2012-02-03

Kingdoms of Amalur: Reckoning – The Demo Reveals Sameness

by Yo Snyder

The very fact that this game is called Kingdoms of Amalur: Reckoning,
a title with a sub-title, shows me that this is pretty much a franchise
already, despite the fact this is the first game. Well, kudos to EA for
having the confidence to title an new IP with franchise ambitions, but
frankly, this is one franchise I’ll sitting out. There isn’t anything
really wrong with it from what I can tell (all I’ve played thus far is
the demo), it’s just that, well, it all seems so familiar. Too familiar,
in fact.

Reckoning feels like a mash-up of Dragon Age and Fable with aspirations to be as expansive as Skyrim.
The graphics have the more stylized aesthetic of the Fable series, but
the action isn’t shy about bloodshed like the Dragon Age series,
although it’s not quite as extreme. There’s a massive storyline set up
and while it’s not quite open-world like Skyrim, there looks to
be plenty of side-quests and other activities to keep you busy. You can
customize your character, and you can choose your fate. There’s a
conversation wheel, but your character has no voice. There’s a fairly
involved talent and skills tree, but the combat is simple and fast
paced, and it’s easy to switch from melee to ranged to magic in combat.
There are warring factions, spiritual undertones, and large creature for
you to defeat. In summary, it feels like EA went down a check list of
elements need for a fantasy/adventure role playing game and checked off
each box as methodically as possible.

Which isn’t to say the game
is bad. It looks great, has some solid music to set the mood, good
voice acting, solid combat, an interesting story, and everything
functions just the way it should. Even though it’s all stuff that’s been
done in other games, it’s all done quite well here. My problem is that I
just feel like I’ve done it all before. From Skyrim to Fable to Dragon Age and even the new Zelda, the feeling I got from the Reckoning
demo wasn’t all that different from those other games. Oh, it looked a
bit different and had a different story, but it still felt so familiar,
too familiar; it felt like the same game in a different setting. Now
maybe it’s because the fantasy genre just isn’t one of my favorites, but
that was enough to make me not so excited about this game. Truth be
told, the only reason I played the demo is because it unlocks armor in Mass Effect 3.

There
were, however, a couple elements that stood out to me. First, the story
of an immortal army destroying the world and the only way to fight them
is by finding the key to eternal life is an interesting set-up for this
adventure. In fact, your character is the first (and perhaps only)
successful attempt at overcoming death thanks to the Well of Souls. It’s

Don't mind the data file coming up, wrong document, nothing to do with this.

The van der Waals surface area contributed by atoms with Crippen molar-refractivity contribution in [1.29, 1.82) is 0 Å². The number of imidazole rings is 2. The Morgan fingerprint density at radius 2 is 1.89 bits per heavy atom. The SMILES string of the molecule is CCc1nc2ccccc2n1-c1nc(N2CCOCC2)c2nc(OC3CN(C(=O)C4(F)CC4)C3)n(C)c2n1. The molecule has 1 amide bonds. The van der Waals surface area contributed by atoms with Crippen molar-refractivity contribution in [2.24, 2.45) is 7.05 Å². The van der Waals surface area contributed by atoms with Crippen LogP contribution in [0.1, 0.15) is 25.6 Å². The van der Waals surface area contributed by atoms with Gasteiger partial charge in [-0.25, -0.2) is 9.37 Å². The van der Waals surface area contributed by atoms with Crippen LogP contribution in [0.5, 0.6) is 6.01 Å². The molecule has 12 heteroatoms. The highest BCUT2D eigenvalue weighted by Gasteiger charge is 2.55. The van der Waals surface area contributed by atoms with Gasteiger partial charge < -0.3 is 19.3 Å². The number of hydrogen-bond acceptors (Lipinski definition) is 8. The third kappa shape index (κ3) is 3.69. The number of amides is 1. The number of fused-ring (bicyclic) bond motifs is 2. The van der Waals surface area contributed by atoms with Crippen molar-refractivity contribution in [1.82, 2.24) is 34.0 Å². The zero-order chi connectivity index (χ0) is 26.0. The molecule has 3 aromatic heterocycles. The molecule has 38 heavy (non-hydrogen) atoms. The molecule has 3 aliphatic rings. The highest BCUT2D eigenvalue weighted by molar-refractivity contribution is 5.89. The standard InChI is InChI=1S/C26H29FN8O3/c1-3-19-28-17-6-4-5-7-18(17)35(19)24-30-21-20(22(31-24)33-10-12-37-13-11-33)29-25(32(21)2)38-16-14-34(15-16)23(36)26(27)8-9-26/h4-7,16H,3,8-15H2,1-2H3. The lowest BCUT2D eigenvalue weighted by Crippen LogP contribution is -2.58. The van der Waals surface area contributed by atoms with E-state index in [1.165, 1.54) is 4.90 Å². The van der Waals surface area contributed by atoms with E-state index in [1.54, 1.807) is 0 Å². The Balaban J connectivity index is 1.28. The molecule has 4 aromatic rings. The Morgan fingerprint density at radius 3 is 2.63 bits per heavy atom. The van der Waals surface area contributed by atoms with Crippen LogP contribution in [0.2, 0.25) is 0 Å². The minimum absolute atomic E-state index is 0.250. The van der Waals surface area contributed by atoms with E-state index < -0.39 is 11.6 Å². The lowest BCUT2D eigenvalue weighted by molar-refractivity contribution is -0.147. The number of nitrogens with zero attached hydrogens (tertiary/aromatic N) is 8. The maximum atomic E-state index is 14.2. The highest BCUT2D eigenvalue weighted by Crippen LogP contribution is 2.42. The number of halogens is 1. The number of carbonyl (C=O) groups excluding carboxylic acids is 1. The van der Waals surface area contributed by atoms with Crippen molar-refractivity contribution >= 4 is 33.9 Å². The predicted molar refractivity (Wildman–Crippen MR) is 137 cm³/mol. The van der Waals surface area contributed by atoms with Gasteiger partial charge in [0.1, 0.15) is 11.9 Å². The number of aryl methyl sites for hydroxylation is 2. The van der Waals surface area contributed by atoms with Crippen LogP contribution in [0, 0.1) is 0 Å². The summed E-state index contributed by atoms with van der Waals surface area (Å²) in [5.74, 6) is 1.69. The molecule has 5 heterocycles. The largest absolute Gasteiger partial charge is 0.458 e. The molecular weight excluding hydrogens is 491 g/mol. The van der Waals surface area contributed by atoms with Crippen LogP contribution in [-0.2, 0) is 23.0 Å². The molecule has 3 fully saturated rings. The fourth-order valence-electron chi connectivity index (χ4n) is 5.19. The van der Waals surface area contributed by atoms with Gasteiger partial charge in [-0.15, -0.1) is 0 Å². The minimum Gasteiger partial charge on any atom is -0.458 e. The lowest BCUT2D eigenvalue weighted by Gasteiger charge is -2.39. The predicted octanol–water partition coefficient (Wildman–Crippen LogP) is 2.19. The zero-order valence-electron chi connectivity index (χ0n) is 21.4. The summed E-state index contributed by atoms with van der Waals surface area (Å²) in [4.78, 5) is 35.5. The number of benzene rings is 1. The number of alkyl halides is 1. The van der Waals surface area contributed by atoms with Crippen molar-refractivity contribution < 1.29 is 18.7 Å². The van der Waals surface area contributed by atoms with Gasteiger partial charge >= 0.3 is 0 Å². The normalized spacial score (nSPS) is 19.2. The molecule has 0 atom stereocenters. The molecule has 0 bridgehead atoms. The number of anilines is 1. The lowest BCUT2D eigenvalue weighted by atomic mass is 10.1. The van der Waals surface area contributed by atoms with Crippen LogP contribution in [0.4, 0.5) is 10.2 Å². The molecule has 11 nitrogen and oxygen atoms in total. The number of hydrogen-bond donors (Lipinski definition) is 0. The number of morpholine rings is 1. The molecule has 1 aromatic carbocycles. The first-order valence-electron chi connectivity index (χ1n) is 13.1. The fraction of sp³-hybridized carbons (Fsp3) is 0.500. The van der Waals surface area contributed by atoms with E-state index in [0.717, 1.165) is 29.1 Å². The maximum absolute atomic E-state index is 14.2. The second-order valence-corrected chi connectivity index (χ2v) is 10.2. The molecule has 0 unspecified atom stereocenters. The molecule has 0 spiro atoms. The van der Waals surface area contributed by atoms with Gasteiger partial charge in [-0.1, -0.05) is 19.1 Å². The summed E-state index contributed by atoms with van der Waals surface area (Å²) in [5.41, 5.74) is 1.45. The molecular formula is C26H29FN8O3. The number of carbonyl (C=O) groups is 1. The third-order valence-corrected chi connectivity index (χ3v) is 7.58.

a common theme in games like this, but this is the first one I can
think of where it’s the central plot point. Unlocking the mystery of
eternal life really isn’t that much of a mystery; the Bible already
tells us how to do it. “Now this is eternal life,” Jesus said in John
17:3, “that they may know you, the only true God, and Jesus Christ, whom
you have sent.” There you go, mystery solved. The key to unlocking
immorality has just been given to you, no quest necessary. Eternal life
cannot be attained by our efforts, no matter how much science (or in the
case of Reckoning, pseudo scientific-alchemy-magic) or knowledge we may
have; it only come through knowing God through Jesus Christ. Of course
having things be that simple wouldn’t make for much of an adventure
game, I suppose, hence Reckoning‘s more convoluted approach to the topic.

The
other thing that stood out to me was the moment when you choose your
fate. A character helps you do this through his talent with reading “the
cards”. Now this may seem a little nit-picky, and I’m admitting that up
front, but that was just a little too real-world casual occultic for my
taste. Yeah, I know there’s all kinds of magic and spells and other
stuff that goes on in fantasy video games, but the average person
typically doesn’t encounter those on a daily basis. However, trying to
find out what our fate might be with something like tarot cards, well
that’s something that’s a little more common…and also quite dangerous.
For whatever reason, having that in this game just made me uneasy, so I
thought I’d mention it.

Kingdoms of Amalue: Reckoning has all the prerequisites for a fine fantasy-adventure RPG,
but in making sure it checked off each box, it may have made itself a
little too “same-old, same-old”. However, as I said, the way the game is
titled shows EA believes this is a sure-fire franchise, and considering
the “annual Call of Duty” world we live in, more of the same is sure to
be welcomed by the masses. I just won’t be one of them because, well,
I’ve had enough of the same.